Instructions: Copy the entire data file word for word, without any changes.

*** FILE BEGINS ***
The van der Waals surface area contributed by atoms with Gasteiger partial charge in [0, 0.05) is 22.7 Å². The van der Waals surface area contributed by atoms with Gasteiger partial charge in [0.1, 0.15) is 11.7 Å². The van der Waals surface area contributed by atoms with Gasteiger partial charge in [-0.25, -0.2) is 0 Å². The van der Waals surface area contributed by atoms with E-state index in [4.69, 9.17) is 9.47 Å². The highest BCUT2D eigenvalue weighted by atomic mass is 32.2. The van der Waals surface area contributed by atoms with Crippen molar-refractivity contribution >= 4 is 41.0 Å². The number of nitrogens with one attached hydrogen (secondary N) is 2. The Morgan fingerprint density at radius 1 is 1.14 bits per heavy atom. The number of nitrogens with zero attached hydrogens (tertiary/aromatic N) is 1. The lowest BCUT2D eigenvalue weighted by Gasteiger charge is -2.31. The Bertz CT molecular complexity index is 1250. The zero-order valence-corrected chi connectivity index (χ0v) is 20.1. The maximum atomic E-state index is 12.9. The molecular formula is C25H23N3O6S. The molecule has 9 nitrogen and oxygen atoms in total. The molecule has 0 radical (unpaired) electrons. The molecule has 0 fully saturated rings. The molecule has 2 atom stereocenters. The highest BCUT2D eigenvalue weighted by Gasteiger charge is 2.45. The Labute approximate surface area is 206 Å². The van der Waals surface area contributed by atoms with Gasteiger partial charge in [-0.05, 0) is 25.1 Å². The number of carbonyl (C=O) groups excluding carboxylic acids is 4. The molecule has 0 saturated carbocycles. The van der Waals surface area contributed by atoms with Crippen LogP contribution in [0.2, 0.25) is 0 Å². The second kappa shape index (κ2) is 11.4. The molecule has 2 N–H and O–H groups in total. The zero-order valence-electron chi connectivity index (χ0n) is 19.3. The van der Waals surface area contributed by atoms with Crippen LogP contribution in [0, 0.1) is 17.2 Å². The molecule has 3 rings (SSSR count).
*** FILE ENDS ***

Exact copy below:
The van der Waals surface area contributed by atoms with Gasteiger partial charge in [0, 0.05) is 22.7 Å². The van der Waals surface area contributed by atoms with Gasteiger partial charge in [0.1, 0.15) is 11.7 Å². The van der Waals surface area contributed by atoms with Gasteiger partial charge in [-0.25, -0.2) is 0 Å². The van der Waals surface area contributed by atoms with E-state index in [4.69, 9.17) is 9.47 Å². The highest BCUT2D eigenvalue weighted by atomic mass is 32.2. The van der Waals surface area contributed by atoms with Crippen molar-refractivity contribution >= 4 is 41.0 Å². The number of nitrogens with one attached hydrogen (secondary N) is 2. The Morgan fingerprint density at radius 1 is 1.14 bits per heavy atom. The number of nitrogens with zero attached hydrogens (tertiary/aromatic N) is 1. The lowest BCUT2D eigenvalue weighted by Gasteiger charge is -2.31. The Bertz CT molecular complexity index is 1250. The zero-order valence-corrected chi connectivity index (χ0v) is 20.1. The maximum atomic E-state index is 12.9. The molecular formula is C25H23N3O6S. The molecule has 9 nitrogen and oxygen atoms in total. The molecule has 0 radical (unpaired) electrons. The molecule has 0 fully saturated rings. The molecule has 2 atom stereocenters. The highest BCUT2D eigenvalue weighted by Gasteiger charge is 2.45. The Labute approximate surface area is 206 Å². The van der Waals surface area contributed by atoms with Gasteiger partial charge in [-0.05, 0) is 25.1 Å². The number of carbonyl (C=O) groups excluding carboxylic acids is 4. The molecule has 0 saturated carbocycles. The van der Waals surface area contributed by atoms with Crippen LogP contribution in [0.2, 0.25) is 0 Å². The second kappa shape index (κ2) is 11.4. The molecule has 2 N–H and O–H groups in total. The zero-order valence-electron chi connectivity index (χ0n) is 19.3. The van der Waals surface area contributed by atoms with Crippen LogP contribution in [0, 0.1) is 17.2 Å². The molecule has 3 rings (SSSR count).